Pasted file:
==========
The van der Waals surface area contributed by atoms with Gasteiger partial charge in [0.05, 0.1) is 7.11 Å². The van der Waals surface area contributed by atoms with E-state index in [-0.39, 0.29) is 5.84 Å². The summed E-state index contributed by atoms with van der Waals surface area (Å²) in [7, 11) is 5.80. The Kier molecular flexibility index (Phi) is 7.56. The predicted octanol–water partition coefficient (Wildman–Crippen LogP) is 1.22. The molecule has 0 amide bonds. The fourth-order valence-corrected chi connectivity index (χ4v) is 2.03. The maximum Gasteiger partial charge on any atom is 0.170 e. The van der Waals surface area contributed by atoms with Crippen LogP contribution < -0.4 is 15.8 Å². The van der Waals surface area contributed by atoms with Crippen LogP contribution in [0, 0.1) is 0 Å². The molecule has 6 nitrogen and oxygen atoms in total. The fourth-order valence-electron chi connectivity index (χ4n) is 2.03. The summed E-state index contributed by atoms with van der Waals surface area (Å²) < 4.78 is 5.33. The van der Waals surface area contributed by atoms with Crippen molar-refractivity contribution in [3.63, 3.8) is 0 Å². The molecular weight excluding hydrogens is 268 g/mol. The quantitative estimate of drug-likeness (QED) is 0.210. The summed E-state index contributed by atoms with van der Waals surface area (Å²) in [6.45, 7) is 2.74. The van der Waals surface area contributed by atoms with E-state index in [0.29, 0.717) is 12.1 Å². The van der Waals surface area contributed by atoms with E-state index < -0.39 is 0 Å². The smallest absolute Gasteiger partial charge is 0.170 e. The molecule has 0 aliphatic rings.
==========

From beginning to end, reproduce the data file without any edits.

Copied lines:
The van der Waals surface area contributed by atoms with Gasteiger partial charge in [0.05, 0.1) is 7.11 Å². The van der Waals surface area contributed by atoms with E-state index in [-0.39, 0.29) is 5.84 Å². The summed E-state index contributed by atoms with van der Waals surface area (Å²) in [7, 11) is 5.80. The Kier molecular flexibility index (Phi) is 7.56. The predicted octanol–water partition coefficient (Wildman–Crippen LogP) is 1.22. The molecule has 0 amide bonds. The fourth-order valence-corrected chi connectivity index (χ4v) is 2.03. The maximum Gasteiger partial charge on any atom is 0.170 e. The van der Waals surface area contributed by atoms with Crippen LogP contribution < -0.4 is 15.8 Å². The van der Waals surface area contributed by atoms with Crippen LogP contribution in [0, 0.1) is 0 Å². The molecule has 6 nitrogen and oxygen atoms in total. The fourth-order valence-electron chi connectivity index (χ4n) is 2.03. The summed E-state index contributed by atoms with van der Waals surface area (Å²) < 4.78 is 5.33. The van der Waals surface area contributed by atoms with Crippen molar-refractivity contribution in [3.63, 3.8) is 0 Å². The molecular weight excluding hydrogens is 268 g/mol. The quantitative estimate of drug-likeness (QED) is 0.210. The summed E-state index contributed by atoms with van der Waals surface area (Å²) in [6.45, 7) is 2.74. The van der Waals surface area contributed by atoms with E-state index in [0.29, 0.717) is 12.1 Å². The van der Waals surface area contributed by atoms with E-state index < -0.39 is 0 Å². The smallest absolute Gasteiger partial charge is 0.170 e. The molecule has 0 aliphatic rings.